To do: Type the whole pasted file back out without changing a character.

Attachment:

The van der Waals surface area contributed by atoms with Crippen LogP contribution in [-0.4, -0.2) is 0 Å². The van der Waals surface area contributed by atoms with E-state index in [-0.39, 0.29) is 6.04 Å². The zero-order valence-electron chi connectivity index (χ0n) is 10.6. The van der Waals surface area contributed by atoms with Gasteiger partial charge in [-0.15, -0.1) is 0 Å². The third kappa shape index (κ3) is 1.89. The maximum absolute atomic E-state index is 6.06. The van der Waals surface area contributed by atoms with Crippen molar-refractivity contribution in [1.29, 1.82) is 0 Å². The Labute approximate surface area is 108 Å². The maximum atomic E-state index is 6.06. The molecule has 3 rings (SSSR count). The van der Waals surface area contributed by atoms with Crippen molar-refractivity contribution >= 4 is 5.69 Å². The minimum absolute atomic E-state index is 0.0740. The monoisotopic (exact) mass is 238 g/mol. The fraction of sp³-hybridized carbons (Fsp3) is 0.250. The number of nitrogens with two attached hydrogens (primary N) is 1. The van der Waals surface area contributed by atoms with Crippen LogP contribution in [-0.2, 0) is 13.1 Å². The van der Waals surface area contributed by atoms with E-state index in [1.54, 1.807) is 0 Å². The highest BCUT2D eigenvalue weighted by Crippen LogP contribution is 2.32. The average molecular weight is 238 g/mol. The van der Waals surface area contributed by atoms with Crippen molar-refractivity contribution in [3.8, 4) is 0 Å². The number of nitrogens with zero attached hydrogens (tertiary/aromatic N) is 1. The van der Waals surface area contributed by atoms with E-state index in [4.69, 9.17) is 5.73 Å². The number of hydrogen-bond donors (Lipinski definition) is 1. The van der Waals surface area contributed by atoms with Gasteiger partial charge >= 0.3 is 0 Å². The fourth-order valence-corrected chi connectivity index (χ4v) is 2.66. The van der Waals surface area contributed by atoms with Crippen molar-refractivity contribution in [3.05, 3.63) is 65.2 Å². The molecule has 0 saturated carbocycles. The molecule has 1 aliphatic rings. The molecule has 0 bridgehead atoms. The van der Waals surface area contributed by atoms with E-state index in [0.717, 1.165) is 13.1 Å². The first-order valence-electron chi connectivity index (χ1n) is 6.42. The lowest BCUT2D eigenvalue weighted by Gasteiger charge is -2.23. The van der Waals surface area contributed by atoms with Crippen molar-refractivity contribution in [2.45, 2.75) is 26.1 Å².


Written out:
The van der Waals surface area contributed by atoms with Crippen LogP contribution in [-0.4, -0.2) is 0 Å². The van der Waals surface area contributed by atoms with E-state index in [-0.39, 0.29) is 6.04 Å². The zero-order valence-electron chi connectivity index (χ0n) is 10.6. The van der Waals surface area contributed by atoms with Gasteiger partial charge in [-0.15, -0.1) is 0 Å². The third kappa shape index (κ3) is 1.89. The maximum absolute atomic E-state index is 6.06. The van der Waals surface area contributed by atoms with Crippen molar-refractivity contribution in [1.29, 1.82) is 0 Å². The Labute approximate surface area is 108 Å². The maximum atomic E-state index is 6.06. The molecule has 3 rings (SSSR count). The van der Waals surface area contributed by atoms with Crippen molar-refractivity contribution >= 4 is 5.69 Å². The minimum absolute atomic E-state index is 0.0740. The monoisotopic (exact) mass is 238 g/mol. The fraction of sp³-hybridized carbons (Fsp3) is 0.250. The number of nitrogens with two attached hydrogens (primary N) is 1. The van der Waals surface area contributed by atoms with Crippen LogP contribution in [-0.2, 0) is 13.1 Å². The van der Waals surface area contributed by atoms with E-state index in [1.54, 1.807) is 0 Å². The highest BCUT2D eigenvalue weighted by Crippen LogP contribution is 2.32. The average molecular weight is 238 g/mol. The van der Waals surface area contributed by atoms with Crippen molar-refractivity contribution in [3.8, 4) is 0 Å². The number of nitrogens with zero attached hydrogens (tertiary/aromatic N) is 1. The van der Waals surface area contributed by atoms with E-state index in [4.69, 9.17) is 5.73 Å². The number of hydrogen-bond donors (Lipinski definition) is 1. The van der Waals surface area contributed by atoms with Gasteiger partial charge >= 0.3 is 0 Å². The fourth-order valence-corrected chi connectivity index (χ4v) is 2.66. The van der Waals surface area contributed by atoms with Crippen molar-refractivity contribution in [3.05, 3.63) is 65.2 Å². The molecule has 0 saturated carbocycles. The molecule has 1 aliphatic rings. The molecule has 0 bridgehead atoms. The van der Waals surface area contributed by atoms with E-state index in [0.717, 1.165) is 13.1 Å². The first-order valence-electron chi connectivity index (χ1n) is 6.42. The lowest BCUT2D eigenvalue weighted by Gasteiger charge is -2.23. The van der Waals surface area contributed by atoms with Crippen molar-refractivity contribution in [2.45, 2.75) is 26.1 Å².